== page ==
Data were analyzed from July to November, 2020. We reported crude incidence rates and rate differences per 1000 person-years for all outcomes. To adjust for measured differences between statin continuers and discontinuers, we first calculated propensity scores at cohort entry (January 1, 2011) based on age, sex, cohabitation status, statin intensity, number of medications, chronic comorbidities, and concomitant medications (eTables 1-4 and eFigure 1 in the Supplement). Propensity score distribution curves were used to evaluate the degree of conditional exchangeability (eFigures 2 and 3 in the Supplement).34 We then used inverse probability treatment weighting with stabilized weights to create a pseudo-population in which statin discontinuation was independent of measured covariates.35 Covariate balance in the weighted cohorts was evaluated using standardized mean differences (eTables 5 and 6 in the Supplement).36 We used competing-risk regression models (Fine-Gray subdistribution hazard models) to evaluate outcomes, which incorporated the competing risk of death from causes other than MI or stroke. The relative difference in occurrence of outcomes between groups was thereafter estimated as propensity score–weighted sub–hazard ratios (HRs) with 95% CIs.37 Analyses were performed using Stata, version 16 (StataCorp LLC).

    We conducted prespecified sensitivity analyses (eTables 7-12 in the Supplement) by varying the definition of prevalent use (increasing the MPR requirement to ≥80% and ≥90% and removing the MPR requirement). We also shortened the grace period used to define discontinuation (from 180 to 30 and 90 days). Furthermore, we adjusted for confounding using high-dimensional propensity scores based on age, sex, statin intensity, cohabitation status, and the 500 most common diagnoses and drugs.38,39 Finally, we calculated the E-value40 for MACE in the main analysis, to identify the influence of unmeasured confounders in our analysis. The E-value is the minimum strength of association that an unmeasured confounder would need to have with both the treatment (statin discontinuation) and the outcome to fully explain away the observed association between the treatment and outcome after adjustment for the measured covariates.40 In nonprespecified post hoc analyses (eTables 13-20 in the Supplement), we analyzed percutaneous coronary intervention and coronary artery bypass graft separately. We also compared the incidence of general practitioner visits and incidence of mortality from causes other than MI or stroke in the discontinuation and continuation groups, described use of other cardiovascular medications leading to statin discontinuation, and calculated the annual incidence of MACE. We conducted nonprespecified post hoc analyses for all-cause mortality (using a Cox proportional hazards regression model), noncardiovascular mortality, and a negative control outcome (hip fracture) using the same parameters as in the main analysis. Finally, we stratified analyses by sex.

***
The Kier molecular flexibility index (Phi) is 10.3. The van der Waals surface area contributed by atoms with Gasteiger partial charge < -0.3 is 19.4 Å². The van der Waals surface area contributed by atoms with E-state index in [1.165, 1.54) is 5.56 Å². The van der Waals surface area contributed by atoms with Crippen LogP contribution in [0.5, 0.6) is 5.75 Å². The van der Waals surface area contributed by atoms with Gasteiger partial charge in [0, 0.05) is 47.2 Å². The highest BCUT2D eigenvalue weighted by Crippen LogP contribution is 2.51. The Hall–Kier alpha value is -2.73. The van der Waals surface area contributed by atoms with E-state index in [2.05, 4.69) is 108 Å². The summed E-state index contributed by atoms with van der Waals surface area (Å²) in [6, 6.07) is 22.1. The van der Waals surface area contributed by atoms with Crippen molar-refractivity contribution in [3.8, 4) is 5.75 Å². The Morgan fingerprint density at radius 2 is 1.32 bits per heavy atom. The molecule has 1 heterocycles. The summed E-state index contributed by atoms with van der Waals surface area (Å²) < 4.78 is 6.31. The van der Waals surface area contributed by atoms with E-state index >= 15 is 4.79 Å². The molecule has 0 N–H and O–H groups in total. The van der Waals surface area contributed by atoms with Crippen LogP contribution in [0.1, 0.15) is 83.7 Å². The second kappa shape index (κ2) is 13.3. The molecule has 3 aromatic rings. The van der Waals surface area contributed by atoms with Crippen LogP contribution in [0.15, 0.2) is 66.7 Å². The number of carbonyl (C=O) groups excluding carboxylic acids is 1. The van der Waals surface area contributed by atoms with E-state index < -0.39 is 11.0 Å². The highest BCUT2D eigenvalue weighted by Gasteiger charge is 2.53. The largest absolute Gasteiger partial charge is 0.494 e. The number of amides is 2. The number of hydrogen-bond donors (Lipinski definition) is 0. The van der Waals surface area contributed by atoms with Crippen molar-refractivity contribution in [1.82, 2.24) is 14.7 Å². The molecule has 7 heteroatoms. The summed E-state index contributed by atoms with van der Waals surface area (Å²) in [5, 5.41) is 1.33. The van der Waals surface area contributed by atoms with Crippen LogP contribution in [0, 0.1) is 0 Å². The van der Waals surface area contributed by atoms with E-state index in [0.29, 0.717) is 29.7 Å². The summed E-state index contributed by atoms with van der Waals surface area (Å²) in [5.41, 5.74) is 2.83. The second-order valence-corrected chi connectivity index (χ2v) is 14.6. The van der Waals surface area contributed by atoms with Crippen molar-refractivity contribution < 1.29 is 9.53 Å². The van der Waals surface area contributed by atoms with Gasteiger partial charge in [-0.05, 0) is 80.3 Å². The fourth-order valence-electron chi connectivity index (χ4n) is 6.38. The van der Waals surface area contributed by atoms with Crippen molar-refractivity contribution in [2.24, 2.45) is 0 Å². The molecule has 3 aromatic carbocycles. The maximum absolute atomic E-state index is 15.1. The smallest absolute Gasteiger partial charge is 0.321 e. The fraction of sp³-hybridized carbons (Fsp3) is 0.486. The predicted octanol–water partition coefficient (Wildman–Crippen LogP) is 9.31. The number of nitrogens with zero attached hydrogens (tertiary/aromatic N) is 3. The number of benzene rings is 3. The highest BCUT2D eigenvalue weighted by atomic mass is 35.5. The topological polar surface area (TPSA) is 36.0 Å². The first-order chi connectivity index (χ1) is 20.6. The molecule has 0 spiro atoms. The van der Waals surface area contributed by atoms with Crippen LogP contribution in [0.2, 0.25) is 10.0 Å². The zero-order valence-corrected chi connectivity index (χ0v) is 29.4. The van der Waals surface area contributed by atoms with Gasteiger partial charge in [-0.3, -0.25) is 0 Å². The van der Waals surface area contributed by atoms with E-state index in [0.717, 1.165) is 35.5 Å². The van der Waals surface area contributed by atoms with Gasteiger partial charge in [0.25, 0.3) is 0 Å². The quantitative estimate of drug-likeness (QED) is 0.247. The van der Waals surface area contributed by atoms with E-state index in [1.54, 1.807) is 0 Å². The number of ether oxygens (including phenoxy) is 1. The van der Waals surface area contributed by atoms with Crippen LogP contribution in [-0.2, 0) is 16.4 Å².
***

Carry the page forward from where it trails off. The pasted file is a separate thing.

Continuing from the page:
Results
    Characteristics of the Cohorts

    We identified a total of 67 418 long-term statin users as of January 1, 2011. This included 27 463 (41%) persons without a history of cardiovascular disease (primary prevention) and 39 955 (59%) with a history of cardiovascular disease (secondary prevention). In the primary prevention cohort, the median age was 79 years (IQR, 77-83 years), and 18 134 persons (66%) were female. In the secondary prevention cohort, the median age was 80 years (IQR, 77-84 years), and 18 717 persons (47%) were female. The median duration of follow-up in the main analysis was 5.5 years (IQR, 2.8-5.5 years) in the primary prevention cohort and 4.2 years (IQR, 1.8-5.5 years) in the secondary prevention cohort. The discontinuation rate over the follow-up period in the primary prevention cohort was 30% (8311 of 27 463 persons) and in the secondary prevention cohort was 25% (9 853 of 39 955 persons). In the primary prevention group, 3085 discontinuers (37%) were censored for restarting statins, and in the secondary prevention group, 3541 (36%) were censored for restarting. Table 1 and Table 2 show full details of the study population, including comorbidities and coprescriptions.

    Primary Prevention Cohort